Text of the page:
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An interesting question. We are never told why in the story, but here are some ideas. Historically 'scouts' went ahead of the main party of people for whom they scouted. That sounds vague - armies had scouts to find out what lay ahead; large groups of travellers in wagons might have had scouts to go ahead and check the terrain. The dictionary says a scout was sent out to bring information.
I think this name suits her and is deliberately chosen by Harper Lee. It is as if Scout - especially as she is a child who does not understabd the adult world - is the reader's 'scout' who observes what she sees and relays the information back to us. The American south in the 1930s is alien territory for most of us now, so to have a scout to tell us what is going on is Scout's role in the novel. Through her we discover everyhting we need to know about Maycomb and its prejudices.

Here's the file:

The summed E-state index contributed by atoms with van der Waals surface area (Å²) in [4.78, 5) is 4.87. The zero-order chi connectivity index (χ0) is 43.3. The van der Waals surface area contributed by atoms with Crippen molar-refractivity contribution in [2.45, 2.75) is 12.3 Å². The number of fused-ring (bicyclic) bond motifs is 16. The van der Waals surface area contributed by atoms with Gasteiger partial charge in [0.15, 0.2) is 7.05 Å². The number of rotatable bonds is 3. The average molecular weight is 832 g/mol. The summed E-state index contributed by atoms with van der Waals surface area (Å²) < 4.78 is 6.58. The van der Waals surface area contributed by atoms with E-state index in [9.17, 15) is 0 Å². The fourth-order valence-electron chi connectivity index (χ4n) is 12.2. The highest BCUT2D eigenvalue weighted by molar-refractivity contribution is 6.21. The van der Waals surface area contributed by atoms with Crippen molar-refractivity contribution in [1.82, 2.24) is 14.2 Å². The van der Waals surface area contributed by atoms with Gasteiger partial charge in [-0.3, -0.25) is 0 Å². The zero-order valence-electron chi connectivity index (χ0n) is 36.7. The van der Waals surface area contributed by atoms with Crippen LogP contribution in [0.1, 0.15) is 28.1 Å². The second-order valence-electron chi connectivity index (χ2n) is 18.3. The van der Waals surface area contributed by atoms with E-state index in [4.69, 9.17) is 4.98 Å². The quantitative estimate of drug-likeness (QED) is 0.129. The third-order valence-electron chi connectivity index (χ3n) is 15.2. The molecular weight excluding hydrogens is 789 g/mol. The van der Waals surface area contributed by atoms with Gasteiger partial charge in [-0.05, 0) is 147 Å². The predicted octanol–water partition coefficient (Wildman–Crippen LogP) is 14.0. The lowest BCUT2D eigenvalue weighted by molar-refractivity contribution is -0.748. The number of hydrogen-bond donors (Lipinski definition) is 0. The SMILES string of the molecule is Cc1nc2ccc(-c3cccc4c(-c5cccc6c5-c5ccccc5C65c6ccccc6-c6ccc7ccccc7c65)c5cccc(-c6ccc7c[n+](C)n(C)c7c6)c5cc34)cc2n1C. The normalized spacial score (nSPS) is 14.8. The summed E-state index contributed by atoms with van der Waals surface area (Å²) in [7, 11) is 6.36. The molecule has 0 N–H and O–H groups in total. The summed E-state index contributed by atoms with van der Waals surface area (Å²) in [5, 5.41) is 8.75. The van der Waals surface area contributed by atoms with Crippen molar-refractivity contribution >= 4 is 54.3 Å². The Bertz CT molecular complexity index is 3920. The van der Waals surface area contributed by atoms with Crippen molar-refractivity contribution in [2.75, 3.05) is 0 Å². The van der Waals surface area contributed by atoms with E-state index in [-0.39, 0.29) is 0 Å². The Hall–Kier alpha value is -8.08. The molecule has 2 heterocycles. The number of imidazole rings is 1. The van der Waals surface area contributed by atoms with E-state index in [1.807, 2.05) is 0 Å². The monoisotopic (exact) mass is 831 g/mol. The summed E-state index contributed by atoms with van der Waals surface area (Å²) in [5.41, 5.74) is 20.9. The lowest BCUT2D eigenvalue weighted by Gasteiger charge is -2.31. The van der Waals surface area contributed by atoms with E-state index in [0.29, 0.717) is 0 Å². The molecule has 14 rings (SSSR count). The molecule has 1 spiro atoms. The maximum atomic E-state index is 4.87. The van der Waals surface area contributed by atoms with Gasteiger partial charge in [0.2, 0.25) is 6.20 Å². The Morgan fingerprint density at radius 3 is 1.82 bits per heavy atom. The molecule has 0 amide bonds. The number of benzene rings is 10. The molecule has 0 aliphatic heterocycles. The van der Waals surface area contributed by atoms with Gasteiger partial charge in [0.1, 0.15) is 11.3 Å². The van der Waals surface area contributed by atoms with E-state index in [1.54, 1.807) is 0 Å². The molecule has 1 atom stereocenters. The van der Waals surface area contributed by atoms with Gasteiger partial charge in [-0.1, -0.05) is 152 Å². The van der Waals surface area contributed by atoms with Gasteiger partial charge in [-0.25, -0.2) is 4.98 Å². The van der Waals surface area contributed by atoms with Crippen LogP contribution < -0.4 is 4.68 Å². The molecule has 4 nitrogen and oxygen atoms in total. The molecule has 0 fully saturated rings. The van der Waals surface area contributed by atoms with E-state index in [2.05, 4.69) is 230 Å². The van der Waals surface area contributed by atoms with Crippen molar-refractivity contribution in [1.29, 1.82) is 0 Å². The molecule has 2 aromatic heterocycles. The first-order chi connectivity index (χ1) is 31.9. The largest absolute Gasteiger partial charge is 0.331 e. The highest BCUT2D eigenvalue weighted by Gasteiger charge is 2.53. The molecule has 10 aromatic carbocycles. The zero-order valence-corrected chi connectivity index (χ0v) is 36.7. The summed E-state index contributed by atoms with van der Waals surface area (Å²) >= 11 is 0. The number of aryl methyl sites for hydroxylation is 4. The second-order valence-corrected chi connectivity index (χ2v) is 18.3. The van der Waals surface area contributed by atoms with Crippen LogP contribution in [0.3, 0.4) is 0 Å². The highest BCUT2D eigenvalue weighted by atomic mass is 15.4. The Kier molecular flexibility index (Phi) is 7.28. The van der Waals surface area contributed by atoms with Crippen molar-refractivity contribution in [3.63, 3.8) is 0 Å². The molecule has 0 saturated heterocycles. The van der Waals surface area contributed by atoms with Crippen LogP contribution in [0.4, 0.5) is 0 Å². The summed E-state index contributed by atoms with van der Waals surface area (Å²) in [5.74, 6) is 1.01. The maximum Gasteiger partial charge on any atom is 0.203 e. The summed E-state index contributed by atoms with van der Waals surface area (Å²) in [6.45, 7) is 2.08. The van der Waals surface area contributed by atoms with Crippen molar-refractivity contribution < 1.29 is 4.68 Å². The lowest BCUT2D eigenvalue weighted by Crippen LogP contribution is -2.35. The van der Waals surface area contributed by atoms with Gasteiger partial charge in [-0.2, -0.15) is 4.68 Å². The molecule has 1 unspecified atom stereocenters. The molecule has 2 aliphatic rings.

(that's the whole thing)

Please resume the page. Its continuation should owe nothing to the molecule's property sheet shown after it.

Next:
Hope this is helpful!
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